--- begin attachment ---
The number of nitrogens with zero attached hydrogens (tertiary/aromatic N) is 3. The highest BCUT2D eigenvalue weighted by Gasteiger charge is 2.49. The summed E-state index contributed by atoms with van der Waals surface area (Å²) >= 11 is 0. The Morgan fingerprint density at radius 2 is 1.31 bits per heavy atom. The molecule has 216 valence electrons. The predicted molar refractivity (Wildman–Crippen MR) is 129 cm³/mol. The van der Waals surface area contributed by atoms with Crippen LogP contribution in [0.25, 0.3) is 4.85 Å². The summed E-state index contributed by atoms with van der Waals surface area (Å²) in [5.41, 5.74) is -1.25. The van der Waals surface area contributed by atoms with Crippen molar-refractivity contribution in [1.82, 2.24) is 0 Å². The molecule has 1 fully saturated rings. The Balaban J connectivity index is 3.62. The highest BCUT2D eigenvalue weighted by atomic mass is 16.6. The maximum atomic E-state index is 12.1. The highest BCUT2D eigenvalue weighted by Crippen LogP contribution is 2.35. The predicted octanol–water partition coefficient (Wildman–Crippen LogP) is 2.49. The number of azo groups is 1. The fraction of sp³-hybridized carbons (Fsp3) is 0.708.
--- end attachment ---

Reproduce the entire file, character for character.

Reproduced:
The number of nitrogens with zero attached hydrogens (tertiary/aromatic N) is 3. The highest BCUT2D eigenvalue weighted by Gasteiger charge is 2.49. The summed E-state index contributed by atoms with van der Waals surface area (Å²) >= 11 is 0. The Morgan fingerprint density at radius 2 is 1.31 bits per heavy atom. The molecule has 216 valence electrons. The predicted molar refractivity (Wildman–Crippen MR) is 129 cm³/mol. The van der Waals surface area contributed by atoms with Crippen LogP contribution in [0.25, 0.3) is 4.85 Å². The summed E-state index contributed by atoms with van der Waals surface area (Å²) in [5.41, 5.74) is -1.25. The van der Waals surface area contributed by atoms with Crippen molar-refractivity contribution in [1.82, 2.24) is 0 Å². The molecule has 1 fully saturated rings. The Balaban J connectivity index is 3.62. The highest BCUT2D eigenvalue weighted by atomic mass is 16.6. The maximum atomic E-state index is 12.1. The highest BCUT2D eigenvalue weighted by Crippen LogP contribution is 2.35. The predicted octanol–water partition coefficient (Wildman–Crippen LogP) is 2.49. The number of azo groups is 1. The fraction of sp³-hybridized carbons (Fsp3) is 0.708.